[linux-elitists] Any SCO source licensees present (or known?)
Wed Jun 18 12:01:13 PDT 2003
A friend and I have been discussing doing what Egan just did. My friend
even did some coding. In the discussion, we got an idea that may
increase the number of hits. Run the code through a code beautifier
before you shred it. Evidently that is what the BSD folk did when they
were trying to prove the differences between BSD and SysV. The work was
done by Keith Bostic and evidently the original code is in the CVS
On Wed, 2003-06-18 at 08:23, Karsten M. Self wrote:
> The Inquirer posts the following algorith for doing an MD5 based file
> comparison of Linux and SCO kernel sources:
> Shutting down SCO's FUD machine
> By Egan Orion: Wednesday 18 June 2003, 10:58
> "Yesterday I realized how trivial it was to find matching code within
> two source trees.
> "While working on this stuff, I realized that [the] SCO lawsuit is
> indeed pure FUD, and they will keep it like that till the end. So it
> seems like the best thing for the linux community now would be to find
> the matching code ourselves and figure out where it came from. SCO
> help is not needed. Otherwise Linux is so to speak a sitting duck. If
> Linux community knows what is very similar and why, that would fully
> protect Linux in press and leave IBM to annihilate SCO."
> I don't know how "fully" this might be effective, because certain
> press elements are practically extensions of the Vole's propaganda
> office. It does sound interesting enough to look into closely,
> though. Our unnamed correspondent continues:
> "Since I do not have access to System V code, I took Linux 2.4.20
> and BSD-lite 4.4. I'll give the technical details later, but here
> are the findings:
> "[Linux versus] 4.4BSD-Lite
> " lines Linux BSD
> 200- 260 ...amd7930.c ...bsd_audio.c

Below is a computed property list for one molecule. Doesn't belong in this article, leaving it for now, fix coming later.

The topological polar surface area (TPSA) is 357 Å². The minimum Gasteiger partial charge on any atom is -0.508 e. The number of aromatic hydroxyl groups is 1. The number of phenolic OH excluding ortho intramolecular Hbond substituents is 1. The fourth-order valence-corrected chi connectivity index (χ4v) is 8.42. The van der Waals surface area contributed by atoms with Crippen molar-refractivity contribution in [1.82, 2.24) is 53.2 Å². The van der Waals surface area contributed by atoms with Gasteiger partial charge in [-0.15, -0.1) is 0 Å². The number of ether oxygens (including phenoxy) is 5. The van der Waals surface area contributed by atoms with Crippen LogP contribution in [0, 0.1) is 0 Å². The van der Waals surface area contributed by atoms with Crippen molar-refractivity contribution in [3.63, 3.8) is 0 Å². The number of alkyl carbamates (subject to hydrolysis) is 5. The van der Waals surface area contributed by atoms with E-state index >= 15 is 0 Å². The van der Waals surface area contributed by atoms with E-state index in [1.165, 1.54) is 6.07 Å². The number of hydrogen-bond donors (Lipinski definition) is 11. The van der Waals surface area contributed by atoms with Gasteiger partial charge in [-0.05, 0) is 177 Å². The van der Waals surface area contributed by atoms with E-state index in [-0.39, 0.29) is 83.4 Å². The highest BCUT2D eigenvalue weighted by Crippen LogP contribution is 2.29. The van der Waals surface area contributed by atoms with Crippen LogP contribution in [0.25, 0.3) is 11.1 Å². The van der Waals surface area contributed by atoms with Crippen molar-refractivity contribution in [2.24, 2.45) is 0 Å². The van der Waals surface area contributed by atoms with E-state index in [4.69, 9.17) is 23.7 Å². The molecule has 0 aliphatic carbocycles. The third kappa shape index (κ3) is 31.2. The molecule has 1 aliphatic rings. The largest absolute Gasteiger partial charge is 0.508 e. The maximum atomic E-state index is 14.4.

> 398- 519 ...slhc.c ...slcompress.c
> 739- 766 ...balloc.c ...ffs_alloc.c
> 2267-2299 ...bonding.c ...inet_addr.c
> [Note: We truncated the full paths for formatting purposes, but the
> original email is available containing all paths and other details.]
> "On the left is the file in the Linux tree, on the right is the
> file in the 4.4BSD tree. Also the range of matching lines in Linux
> is given on the left. It is unlikely that I missed any other large
> matching fragments.
> "Now, it seems to be quite likely that the matching Linux-System
> V code shown to the "experts" by SCO came from one of these
> files. And all because this is the original BSD code, which got
> copied everywhere."
> As our reader intimates, he's found a clever way to compare Unix
> source code without viewing the code directly or violating copyrights
> We will let him explain in further detail how it's possible to
> do this:
> "Here is the procedure for finding the matching code.... "1. Each
> file withing each source tree is "shredded" into 5 line pieces (1-5,
> 2-6, 3-7, etc.). MD5 sum is computed for each block of lines. The
> output is 3 columns: MD5sum, source file, 1st line in the block.
> "At this stage, 4.4BSD had [a] ~40Mb file, linux ~160Mb. Potentially,
> one could shred into smaller or larger pieces, however, with pieces
> too small there'll be a lot of noise, with pieces too large some
> matches won't be seen. 5 liners seem to be a good compromise.
> "2. Within each source tree the "shredded" file is sorted by
> MD5sum, and duplicate entries within the same tree are removed
> completely (these are either trivial 5-line sequences or licensing
> disclaimers). Unix sort here takes a couple of minutes on a 600Mhz P3.
> "3. A column indicating the origin of the file is inserted into the
> file (0 - BSD, 1 - linux). Both Linux and BSD "shredded" files are
> merged such that MD5sums stay sorted.
> "4. At this point a given MD5sum will occur either once or twice,
> i.e., in both source trees. Here remove all thesingle lines, and
> have the 5 liners left that are matching.
> "5. Count for each file in Linux tree the number of matches with
> the BSD tree using the file generated at step 4. Sort this list,
> and the largest counts will occur for the files with the largest
> number of matching lines. The range can be extracted from the file
> from step 4, since at step 1 we kept the address of the 1st line in
> the block. That is how the info above was generated.
> "The beauty of this scheme is that anybody with System V code can
> inform the Linux community about what is identical without revealing
> any System V code. And this might actually be legal, since I do
> not think that there are clauses in the contracts NOT to shred the
> code and compare it with other code. Also, it is quite easy to stay
> anonymous since the person who does the analysis need not to reveal
> him/herself in any way."
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